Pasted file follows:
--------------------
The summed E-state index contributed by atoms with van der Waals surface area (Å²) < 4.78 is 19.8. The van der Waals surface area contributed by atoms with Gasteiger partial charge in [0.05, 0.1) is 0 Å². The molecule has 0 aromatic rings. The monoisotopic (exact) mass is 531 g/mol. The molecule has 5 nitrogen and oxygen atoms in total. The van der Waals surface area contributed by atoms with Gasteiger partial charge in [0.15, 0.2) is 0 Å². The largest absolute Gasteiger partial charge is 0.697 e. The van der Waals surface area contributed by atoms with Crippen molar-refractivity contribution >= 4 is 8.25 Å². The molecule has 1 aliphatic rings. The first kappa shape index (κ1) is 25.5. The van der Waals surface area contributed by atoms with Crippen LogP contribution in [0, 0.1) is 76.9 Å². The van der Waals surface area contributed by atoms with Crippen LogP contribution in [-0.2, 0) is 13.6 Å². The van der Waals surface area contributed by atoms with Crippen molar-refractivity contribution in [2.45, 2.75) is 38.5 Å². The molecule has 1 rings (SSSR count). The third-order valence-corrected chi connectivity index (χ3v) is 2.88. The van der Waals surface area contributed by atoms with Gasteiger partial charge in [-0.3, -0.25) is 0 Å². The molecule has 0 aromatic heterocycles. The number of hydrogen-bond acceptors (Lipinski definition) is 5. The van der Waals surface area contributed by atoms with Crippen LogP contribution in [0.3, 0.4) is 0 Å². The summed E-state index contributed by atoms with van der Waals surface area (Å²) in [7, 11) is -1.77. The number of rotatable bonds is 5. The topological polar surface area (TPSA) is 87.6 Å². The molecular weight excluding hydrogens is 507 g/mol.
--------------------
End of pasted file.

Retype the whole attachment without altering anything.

The summed E-state index contributed by atoms with van der Waals surface area (Å²) < 4.78 is 19.8. The van der Waals surface area contributed by atoms with Gasteiger partial charge in [0.05, 0.1) is 0 Å². The molecule has 0 aromatic rings. The monoisotopic (exact) mass is 531 g/mol. The molecule has 5 nitrogen and oxygen atoms in total. The van der Waals surface area contributed by atoms with Gasteiger partial charge in [0.15, 0.2) is 0 Å². The largest absolute Gasteiger partial charge is 0.697 e. The van der Waals surface area contributed by atoms with Crippen molar-refractivity contribution >= 4 is 8.25 Å². The molecule has 1 aliphatic rings. The first kappa shape index (κ1) is 25.5. The van der Waals surface area contributed by atoms with Crippen LogP contribution in [0, 0.1) is 76.9 Å². The van der Waals surface area contributed by atoms with Crippen LogP contribution in [-0.2, 0) is 13.6 Å². The van der Waals surface area contributed by atoms with Crippen molar-refractivity contribution in [2.45, 2.75) is 38.5 Å². The molecule has 1 rings (SSSR count). The third-order valence-corrected chi connectivity index (χ3v) is 2.88. The van der Waals surface area contributed by atoms with Gasteiger partial charge in [-0.3, -0.25) is 0 Å². The molecule has 0 aromatic heterocycles. The number of hydrogen-bond acceptors (Lipinski definition) is 5. The van der Waals surface area contributed by atoms with Crippen LogP contribution in [0.3, 0.4) is 0 Å². The summed E-state index contributed by atoms with van der Waals surface area (Å²) in [7, 11) is -1.77. The number of rotatable bonds is 5. The topological polar surface area (TPSA) is 87.6 Å². The molecular weight excluding hydrogens is 507 g/mol.